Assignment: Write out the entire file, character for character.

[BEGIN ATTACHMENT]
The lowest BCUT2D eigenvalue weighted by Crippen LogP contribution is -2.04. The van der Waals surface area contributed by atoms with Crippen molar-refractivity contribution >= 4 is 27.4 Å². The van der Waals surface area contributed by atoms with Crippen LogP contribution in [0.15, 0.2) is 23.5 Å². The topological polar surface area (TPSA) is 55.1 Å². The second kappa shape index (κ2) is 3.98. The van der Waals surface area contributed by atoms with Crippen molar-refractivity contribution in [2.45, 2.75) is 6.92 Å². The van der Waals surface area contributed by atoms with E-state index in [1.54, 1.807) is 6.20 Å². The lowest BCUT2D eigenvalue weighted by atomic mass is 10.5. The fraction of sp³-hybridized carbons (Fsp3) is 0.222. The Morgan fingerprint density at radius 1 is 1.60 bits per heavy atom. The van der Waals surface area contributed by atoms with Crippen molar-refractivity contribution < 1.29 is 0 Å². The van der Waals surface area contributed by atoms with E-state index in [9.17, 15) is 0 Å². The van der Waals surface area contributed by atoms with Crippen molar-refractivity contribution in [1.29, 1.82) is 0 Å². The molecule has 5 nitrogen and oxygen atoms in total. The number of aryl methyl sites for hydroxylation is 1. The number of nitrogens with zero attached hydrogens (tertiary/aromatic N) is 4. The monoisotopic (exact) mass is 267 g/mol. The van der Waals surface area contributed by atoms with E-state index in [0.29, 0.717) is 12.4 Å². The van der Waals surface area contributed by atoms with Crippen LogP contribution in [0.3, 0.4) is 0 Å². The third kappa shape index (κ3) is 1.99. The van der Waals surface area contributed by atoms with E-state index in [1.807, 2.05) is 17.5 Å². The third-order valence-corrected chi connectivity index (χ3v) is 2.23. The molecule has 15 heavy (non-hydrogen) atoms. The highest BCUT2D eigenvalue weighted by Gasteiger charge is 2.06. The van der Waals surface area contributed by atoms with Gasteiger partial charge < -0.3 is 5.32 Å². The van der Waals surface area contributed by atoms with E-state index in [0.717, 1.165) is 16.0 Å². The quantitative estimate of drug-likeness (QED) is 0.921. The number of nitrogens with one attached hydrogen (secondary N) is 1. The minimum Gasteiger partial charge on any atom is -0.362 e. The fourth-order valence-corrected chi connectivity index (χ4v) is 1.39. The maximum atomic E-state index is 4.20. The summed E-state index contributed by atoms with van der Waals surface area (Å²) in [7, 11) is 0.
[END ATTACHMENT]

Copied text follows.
The lowest BCUT2D eigenvalue weighted by Crippen LogP contribution is -2.04. The van der Waals surface area contributed by atoms with Crippen molar-refractivity contribution >= 4 is 27.4 Å². The van der Waals surface area contributed by atoms with Crippen LogP contribution in [0.15, 0.2) is 23.5 Å². The topological polar surface area (TPSA) is 55.1 Å². The second kappa shape index (κ2) is 3.98. The van der Waals surface area contributed by atoms with Crippen molar-refractivity contribution in [2.45, 2.75) is 6.92 Å². The van der Waals surface area contributed by atoms with E-state index in [1.54, 1.807) is 6.20 Å². The lowest BCUT2D eigenvalue weighted by atomic mass is 10.5. The fraction of sp³-hybridized carbons (Fsp3) is 0.222. The Morgan fingerprint density at radius 1 is 1.60 bits per heavy atom. The van der Waals surface area contributed by atoms with Crippen molar-refractivity contribution < 1.29 is 0 Å². The van der Waals surface area contributed by atoms with E-state index in [9.17, 15) is 0 Å². The van der Waals surface area contributed by atoms with Crippen molar-refractivity contribution in [1.29, 1.82) is 0 Å². The molecule has 5 nitrogen and oxygen atoms in total. The number of aryl methyl sites for hydroxylation is 1. The number of nitrogens with zero attached hydrogens (tertiary/aromatic N) is 4. The monoisotopic (exact) mass is 267 g/mol. The van der Waals surface area contributed by atoms with E-state index in [0.29, 0.717) is 12.4 Å². The van der Waals surface area contributed by atoms with Crippen LogP contribution in [0.3, 0.4) is 0 Å². The third kappa shape index (κ3) is 1.99. The van der Waals surface area contributed by atoms with E-state index in [1.807, 2.05) is 17.5 Å². The third-order valence-corrected chi connectivity index (χ3v) is 2.23. The molecule has 15 heavy (non-hydrogen) atoms. The highest BCUT2D eigenvalue weighted by Gasteiger charge is 2.06. The van der Waals surface area contributed by atoms with Gasteiger partial charge < -0.3 is 5.32 Å². The van der Waals surface area contributed by atoms with E-state index in [0.717, 1.165) is 16.0 Å². The quantitative estimate of drug-likeness (QED) is 0.921. The number of nitrogens with one attached hydrogen (secondary N) is 1. The minimum Gasteiger partial charge on any atom is -0.362 e. The fourth-order valence-corrected chi connectivity index (χ4v) is 1.39. The maximum atomic E-state index is 4.20. The summed E-state index contributed by atoms with van der Waals surface area (Å²) in [7, 11) is 0.